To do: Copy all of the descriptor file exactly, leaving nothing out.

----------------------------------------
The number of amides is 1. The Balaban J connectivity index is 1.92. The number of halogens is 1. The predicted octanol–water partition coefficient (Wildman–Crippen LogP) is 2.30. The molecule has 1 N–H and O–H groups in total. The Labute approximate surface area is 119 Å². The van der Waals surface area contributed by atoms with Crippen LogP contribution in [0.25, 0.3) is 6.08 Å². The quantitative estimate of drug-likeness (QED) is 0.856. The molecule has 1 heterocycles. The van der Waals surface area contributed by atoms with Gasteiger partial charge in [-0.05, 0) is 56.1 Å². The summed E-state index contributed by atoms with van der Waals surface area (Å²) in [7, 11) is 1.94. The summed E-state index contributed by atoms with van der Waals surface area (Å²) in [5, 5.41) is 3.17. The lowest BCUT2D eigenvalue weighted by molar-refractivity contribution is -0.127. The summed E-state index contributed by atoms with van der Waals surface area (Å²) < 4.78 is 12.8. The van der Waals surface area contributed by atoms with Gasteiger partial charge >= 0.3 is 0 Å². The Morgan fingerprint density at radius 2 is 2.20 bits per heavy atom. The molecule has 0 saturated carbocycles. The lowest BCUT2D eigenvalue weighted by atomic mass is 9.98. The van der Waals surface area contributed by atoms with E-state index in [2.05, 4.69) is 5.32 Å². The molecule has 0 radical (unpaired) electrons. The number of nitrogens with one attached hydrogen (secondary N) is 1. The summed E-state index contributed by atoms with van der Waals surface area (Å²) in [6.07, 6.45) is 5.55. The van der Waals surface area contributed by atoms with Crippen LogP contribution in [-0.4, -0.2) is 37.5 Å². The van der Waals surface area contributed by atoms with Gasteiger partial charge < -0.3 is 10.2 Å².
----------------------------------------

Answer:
The number of amides is 1. The Balaban J connectivity index is 1.92. The number of halogens is 1. The predicted octanol–water partition coefficient (Wildman–Crippen LogP) is 2.30. The molecule has 1 N–H and O–H groups in total. The Labute approximate surface area is 119 Å². The van der Waals surface area contributed by atoms with Crippen LogP contribution in [0.25, 0.3) is 6.08 Å². The quantitative estimate of drug-likeness (QED) is 0.856. The molecule has 1 heterocycles. The van der Waals surface area contributed by atoms with Gasteiger partial charge in [-0.05, 0) is 56.1 Å². The summed E-state index contributed by atoms with van der Waals surface area (Å²) in [7, 11) is 1.94. The summed E-state index contributed by atoms with van der Waals surface area (Å²) in [5, 5.41) is 3.17. The lowest BCUT2D eigenvalue weighted by molar-refractivity contribution is -0.127. The summed E-state index contributed by atoms with van der Waals surface area (Å²) < 4.78 is 12.8. The van der Waals surface area contributed by atoms with Gasteiger partial charge >= 0.3 is 0 Å². The Morgan fingerprint density at radius 2 is 2.20 bits per heavy atom. The molecule has 0 saturated carbocycles. The lowest BCUT2D eigenvalue weighted by atomic mass is 9.98. The van der Waals surface area contributed by atoms with E-state index in [2.05, 4.69) is 5.32 Å². The molecule has 0 radical (unpaired) electrons. The number of nitrogens with one attached hydrogen (secondary N) is 1. The summed E-state index contributed by atoms with van der Waals surface area (Å²) in [6.07, 6.45) is 5.55. The van der Waals surface area contributed by atoms with Crippen LogP contribution in [-0.4, -0.2) is 37.5 Å². The van der Waals surface area contributed by atoms with Gasteiger partial charge < -0.3 is 10.2 Å².